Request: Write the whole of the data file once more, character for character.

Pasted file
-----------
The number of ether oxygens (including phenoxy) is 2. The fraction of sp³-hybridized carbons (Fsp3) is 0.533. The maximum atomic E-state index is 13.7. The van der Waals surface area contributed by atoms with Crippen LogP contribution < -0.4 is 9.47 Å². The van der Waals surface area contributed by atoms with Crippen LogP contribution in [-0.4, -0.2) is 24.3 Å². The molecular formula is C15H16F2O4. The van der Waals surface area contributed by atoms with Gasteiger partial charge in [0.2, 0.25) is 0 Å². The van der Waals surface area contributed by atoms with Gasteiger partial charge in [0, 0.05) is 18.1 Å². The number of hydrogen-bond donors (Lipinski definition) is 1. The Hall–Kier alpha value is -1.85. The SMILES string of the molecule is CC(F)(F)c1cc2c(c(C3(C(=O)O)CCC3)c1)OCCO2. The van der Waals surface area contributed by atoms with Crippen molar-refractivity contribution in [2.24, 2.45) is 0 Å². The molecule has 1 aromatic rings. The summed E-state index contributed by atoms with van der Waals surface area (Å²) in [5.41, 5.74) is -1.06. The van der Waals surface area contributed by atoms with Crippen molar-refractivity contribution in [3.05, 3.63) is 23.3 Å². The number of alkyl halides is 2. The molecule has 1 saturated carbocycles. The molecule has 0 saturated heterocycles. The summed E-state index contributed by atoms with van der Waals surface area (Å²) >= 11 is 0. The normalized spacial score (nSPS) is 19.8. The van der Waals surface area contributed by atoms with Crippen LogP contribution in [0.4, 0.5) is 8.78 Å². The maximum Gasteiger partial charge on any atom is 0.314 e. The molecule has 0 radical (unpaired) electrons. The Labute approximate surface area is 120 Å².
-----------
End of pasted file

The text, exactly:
The number of ether oxygens (including phenoxy) is 2. The fraction of sp³-hybridized carbons (Fsp3) is 0.533. The maximum atomic E-state index is 13.7. The van der Waals surface area contributed by atoms with Crippen LogP contribution < -0.4 is 9.47 Å². The van der Waals surface area contributed by atoms with Crippen LogP contribution in [-0.4, -0.2) is 24.3 Å². The molecular formula is C15H16F2O4. The van der Waals surface area contributed by atoms with Gasteiger partial charge in [0.2, 0.25) is 0 Å². The van der Waals surface area contributed by atoms with Gasteiger partial charge in [0, 0.05) is 18.1 Å². The number of hydrogen-bond donors (Lipinski definition) is 1. The Hall–Kier alpha value is -1.85. The SMILES string of the molecule is CC(F)(F)c1cc2c(c(C3(C(=O)O)CCC3)c1)OCCO2. The van der Waals surface area contributed by atoms with Crippen molar-refractivity contribution in [2.24, 2.45) is 0 Å². The molecule has 1 aromatic rings. The summed E-state index contributed by atoms with van der Waals surface area (Å²) in [5.41, 5.74) is -1.06. The van der Waals surface area contributed by atoms with Crippen molar-refractivity contribution in [3.05, 3.63) is 23.3 Å². The number of alkyl halides is 2. The molecule has 1 saturated carbocycles. The molecule has 0 saturated heterocycles. The summed E-state index contributed by atoms with van der Waals surface area (Å²) >= 11 is 0. The normalized spacial score (nSPS) is 19.8. The van der Waals surface area contributed by atoms with Crippen LogP contribution in [0.4, 0.5) is 8.78 Å². The maximum Gasteiger partial charge on any atom is 0.314 e. The molecule has 0 radical (unpaired) electrons. The Labute approximate surface area is 120 Å².